• 68 HANDBOOK OF ORCHESTRATIONally used, but are not recommended ; mostplayers object to their use. 12. General. As a it is bad to write rulefast for the Bass, as it is a slow-speaking instru-ment and quick movement of any kind is totallyunsuited to its nature ;the numerous quickpassages to be found in old music belong tothe orchestral vagueness of the past when theCello and Bass played from the same part,and each did what he liked and could. Generallythe Bass part should be kept up, as the continualgrowl of the lower strings is ugly and heavy.Very low sounds of any kind demand harmonicsimplicity and for the Bass continual moderatemovement is the best way of writing. Thedivision of Basses is quite legitimate and novv^very usual, but in very small orchestra thereis often only one Bass player, when obviousdifficulties arise; in a thin score it is rarely-good to divide the Basses. The best part of theinstrument is from the A open string to abouta tenth or twelfth above speaking roughly ;therefore it is well to confine the Bass partwithin the limits of the Bass stave. A quickloud passage which continues for a long timeis very tiring to the players, and it is a goodplan in such a case to divide the Basses, andcut up the passage between them. {PaH!. Svw.,PP- 50, 51)-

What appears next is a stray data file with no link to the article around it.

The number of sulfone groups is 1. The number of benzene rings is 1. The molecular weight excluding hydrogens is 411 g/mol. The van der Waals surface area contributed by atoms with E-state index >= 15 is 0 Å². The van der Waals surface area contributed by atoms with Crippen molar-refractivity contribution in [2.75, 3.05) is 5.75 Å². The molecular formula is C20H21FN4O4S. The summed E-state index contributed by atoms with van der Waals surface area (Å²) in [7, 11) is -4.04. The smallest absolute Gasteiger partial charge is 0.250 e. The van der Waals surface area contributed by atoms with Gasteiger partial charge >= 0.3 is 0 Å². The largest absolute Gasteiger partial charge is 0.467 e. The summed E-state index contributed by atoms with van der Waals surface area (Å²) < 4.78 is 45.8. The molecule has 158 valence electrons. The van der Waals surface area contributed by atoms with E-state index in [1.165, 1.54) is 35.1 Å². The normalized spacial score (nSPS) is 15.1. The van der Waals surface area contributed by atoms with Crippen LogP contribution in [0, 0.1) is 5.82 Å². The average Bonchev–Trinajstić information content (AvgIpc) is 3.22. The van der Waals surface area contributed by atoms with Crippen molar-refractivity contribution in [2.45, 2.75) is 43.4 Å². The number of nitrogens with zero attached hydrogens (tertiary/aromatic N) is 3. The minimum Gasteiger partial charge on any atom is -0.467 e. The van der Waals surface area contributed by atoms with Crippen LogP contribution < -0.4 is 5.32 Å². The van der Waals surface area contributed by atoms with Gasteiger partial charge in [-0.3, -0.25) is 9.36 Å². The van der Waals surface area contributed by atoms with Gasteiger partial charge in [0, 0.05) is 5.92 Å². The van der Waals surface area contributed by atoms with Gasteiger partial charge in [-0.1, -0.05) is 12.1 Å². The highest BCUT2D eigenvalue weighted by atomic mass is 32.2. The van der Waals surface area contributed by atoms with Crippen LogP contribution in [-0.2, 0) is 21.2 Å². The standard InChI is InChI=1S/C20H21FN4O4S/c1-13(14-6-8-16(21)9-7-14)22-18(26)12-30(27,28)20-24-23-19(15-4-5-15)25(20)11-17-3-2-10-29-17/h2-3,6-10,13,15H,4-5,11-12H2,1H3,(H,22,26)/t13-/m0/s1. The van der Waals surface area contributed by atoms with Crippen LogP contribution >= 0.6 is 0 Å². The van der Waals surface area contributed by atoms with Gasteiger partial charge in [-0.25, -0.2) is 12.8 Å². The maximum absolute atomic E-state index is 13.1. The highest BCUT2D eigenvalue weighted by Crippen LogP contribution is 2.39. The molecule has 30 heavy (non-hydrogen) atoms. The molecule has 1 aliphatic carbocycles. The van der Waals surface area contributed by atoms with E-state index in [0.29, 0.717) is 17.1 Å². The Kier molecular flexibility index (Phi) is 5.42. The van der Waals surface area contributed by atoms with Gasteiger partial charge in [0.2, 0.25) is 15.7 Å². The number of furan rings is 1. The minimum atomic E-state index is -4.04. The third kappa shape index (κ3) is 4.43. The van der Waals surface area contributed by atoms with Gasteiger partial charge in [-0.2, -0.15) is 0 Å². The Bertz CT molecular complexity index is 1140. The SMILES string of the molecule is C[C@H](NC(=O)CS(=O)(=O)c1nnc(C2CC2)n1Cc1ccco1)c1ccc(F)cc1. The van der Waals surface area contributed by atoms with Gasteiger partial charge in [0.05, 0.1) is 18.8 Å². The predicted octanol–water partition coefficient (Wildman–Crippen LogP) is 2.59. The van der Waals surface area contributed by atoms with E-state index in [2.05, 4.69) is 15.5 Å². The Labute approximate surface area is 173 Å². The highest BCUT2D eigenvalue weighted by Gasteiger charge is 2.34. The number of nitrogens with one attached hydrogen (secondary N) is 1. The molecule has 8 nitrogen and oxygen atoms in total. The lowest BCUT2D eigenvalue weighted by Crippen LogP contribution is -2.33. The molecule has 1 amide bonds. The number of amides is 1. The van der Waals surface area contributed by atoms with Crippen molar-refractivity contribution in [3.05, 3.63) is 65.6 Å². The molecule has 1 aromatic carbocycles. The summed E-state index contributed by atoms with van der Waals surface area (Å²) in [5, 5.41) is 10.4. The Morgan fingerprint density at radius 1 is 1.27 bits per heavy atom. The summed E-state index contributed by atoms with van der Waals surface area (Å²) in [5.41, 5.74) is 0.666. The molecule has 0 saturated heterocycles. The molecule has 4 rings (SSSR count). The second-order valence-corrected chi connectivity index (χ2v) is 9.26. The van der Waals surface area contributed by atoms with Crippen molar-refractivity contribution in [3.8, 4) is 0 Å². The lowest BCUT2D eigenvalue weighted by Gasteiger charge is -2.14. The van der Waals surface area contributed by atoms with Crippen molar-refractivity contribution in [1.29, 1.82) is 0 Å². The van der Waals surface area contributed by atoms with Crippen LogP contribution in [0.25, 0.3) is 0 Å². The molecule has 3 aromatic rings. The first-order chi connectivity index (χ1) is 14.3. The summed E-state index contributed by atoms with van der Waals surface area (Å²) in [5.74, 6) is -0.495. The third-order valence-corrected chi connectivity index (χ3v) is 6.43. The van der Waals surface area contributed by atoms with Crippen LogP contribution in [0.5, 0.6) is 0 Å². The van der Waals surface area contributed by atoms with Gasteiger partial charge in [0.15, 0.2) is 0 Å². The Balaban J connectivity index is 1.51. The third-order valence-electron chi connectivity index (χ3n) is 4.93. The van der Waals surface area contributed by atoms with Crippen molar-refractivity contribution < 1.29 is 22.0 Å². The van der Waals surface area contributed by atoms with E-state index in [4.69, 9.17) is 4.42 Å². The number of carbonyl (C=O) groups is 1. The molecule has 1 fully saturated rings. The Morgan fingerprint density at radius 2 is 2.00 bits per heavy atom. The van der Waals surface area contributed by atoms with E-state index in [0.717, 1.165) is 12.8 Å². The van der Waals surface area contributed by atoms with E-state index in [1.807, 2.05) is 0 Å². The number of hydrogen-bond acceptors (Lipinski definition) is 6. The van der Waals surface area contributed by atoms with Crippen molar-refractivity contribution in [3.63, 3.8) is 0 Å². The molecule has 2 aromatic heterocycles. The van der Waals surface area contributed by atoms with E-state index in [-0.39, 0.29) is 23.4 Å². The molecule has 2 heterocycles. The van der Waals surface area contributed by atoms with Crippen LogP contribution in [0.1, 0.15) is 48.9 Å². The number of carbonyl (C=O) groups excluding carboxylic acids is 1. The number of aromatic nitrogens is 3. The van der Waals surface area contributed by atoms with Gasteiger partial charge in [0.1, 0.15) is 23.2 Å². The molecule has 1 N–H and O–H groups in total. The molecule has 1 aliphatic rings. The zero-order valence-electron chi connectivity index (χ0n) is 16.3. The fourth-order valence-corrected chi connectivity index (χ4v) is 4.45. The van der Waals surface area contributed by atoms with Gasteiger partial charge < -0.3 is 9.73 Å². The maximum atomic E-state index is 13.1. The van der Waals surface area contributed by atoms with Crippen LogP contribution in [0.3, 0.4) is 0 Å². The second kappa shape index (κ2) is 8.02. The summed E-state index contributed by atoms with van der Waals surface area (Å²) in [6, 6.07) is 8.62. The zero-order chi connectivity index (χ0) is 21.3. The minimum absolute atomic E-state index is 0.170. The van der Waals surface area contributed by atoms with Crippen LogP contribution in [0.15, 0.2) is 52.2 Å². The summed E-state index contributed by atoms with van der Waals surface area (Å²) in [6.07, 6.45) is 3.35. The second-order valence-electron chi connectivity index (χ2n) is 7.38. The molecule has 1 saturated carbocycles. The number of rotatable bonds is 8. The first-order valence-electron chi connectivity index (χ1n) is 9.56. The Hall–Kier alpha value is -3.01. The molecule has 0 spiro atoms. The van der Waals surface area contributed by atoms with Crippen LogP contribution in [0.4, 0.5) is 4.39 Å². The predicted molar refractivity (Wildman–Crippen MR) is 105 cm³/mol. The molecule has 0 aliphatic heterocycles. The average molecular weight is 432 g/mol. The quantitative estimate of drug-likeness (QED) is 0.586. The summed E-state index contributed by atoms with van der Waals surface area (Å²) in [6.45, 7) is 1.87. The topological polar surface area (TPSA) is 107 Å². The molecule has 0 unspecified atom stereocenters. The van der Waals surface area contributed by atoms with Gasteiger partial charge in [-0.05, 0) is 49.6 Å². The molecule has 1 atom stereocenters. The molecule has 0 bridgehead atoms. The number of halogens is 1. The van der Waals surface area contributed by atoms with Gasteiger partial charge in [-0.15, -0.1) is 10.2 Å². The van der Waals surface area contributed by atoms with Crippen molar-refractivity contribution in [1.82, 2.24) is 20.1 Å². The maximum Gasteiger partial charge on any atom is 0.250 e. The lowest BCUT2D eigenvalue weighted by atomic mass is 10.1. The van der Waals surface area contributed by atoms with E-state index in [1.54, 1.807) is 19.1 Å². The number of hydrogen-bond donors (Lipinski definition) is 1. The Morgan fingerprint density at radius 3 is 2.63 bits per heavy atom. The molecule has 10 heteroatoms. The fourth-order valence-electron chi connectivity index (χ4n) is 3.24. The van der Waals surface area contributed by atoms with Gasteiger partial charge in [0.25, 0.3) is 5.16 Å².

• Chapter III : The Wind Group Wood and Brass. The main division I.of Wind instruments is between those that aremade of wood, called " The Wood," and thosethat are made of metal, generally brass, called" The Brass." The pitch of each depends onthe length of its tube. The differences of tone-colour are due chiefly to (i) the method inwhich the air is set in motion, (2) whether thetube is conical or cylindrical, and (3) the propor-tion the size of the tube bears to its length. The Wood Wind instruments in general useare the Flute and the Piccolo, in which thetone is produced by blowing across a hole inthe tube the Clarinet and Bass Clarinet, ;which have a single reed and the Oboe, Cor;Anglais, Bassoon and Double Bassoon, whichhave a double reed. The " reeds " are piecesof rush which are attached to the mouthpiecein such a way that they vibrate with theplayers breath, and in their turn set in vibra-tion the air within the tube. The Brass Wind consists of Cornet, Trumpet,Horn, Trombone and Bass Tuba, all having acupped mouthpiece, the exact shape of whichlargely determines the tone. The Brass has the